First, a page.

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Nat Rev Microbiol. 2009 Apr;7(4):312-20. doi: 10.1038/nrmicro2091. Epub 2009 Mar 9.

Symbiotic use of pathogenic strategies: rhizobial protein secretion systems.

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LBMPS, University of Geneva, 30, quai Ernest-Ansermet - Sciences III, CH-1211 Genève 4, Geneva, Switzerland.


Rhizobia - a diverse group of soil bacteria - induce the formation of nitrogen-fixing nodules on the roots of legumes. Nodulation begins when the roots initiate a molecular dialogue with compatible rhizobia in the soil. Most rhizobia reply by secreting lipochitooligosaccharidic nodulation factors that enable entry into the legume. A molecular exchange continues, which, in compatible interactions, permits rhizobia to invade root cortical cells, differentiate into bacteroids and fix nitrogen. Rhizobia also use additional molecular signals, such as secreted proteins or surface polysaccharides. One group of proteins secreted by rhizobia have homologues in bacterial pathogens and may have been co-opted by rhizobia for symbiotic purposes.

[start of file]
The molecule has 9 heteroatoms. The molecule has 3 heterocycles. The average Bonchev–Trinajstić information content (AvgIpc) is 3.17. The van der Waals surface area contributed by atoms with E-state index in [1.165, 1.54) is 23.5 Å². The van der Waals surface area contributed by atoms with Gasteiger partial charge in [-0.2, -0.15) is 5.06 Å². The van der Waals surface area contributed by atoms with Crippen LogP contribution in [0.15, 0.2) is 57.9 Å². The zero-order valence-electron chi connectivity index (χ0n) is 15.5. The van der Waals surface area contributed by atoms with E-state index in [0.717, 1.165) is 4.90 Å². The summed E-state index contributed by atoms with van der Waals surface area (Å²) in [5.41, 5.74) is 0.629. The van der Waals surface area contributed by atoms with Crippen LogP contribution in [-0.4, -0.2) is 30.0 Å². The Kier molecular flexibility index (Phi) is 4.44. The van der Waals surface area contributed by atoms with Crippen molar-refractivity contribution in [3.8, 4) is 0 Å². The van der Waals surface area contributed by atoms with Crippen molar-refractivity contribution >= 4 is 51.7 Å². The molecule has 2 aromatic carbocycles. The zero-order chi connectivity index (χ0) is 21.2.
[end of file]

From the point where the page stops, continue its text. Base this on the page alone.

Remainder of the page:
[Indexed for MEDLINE]

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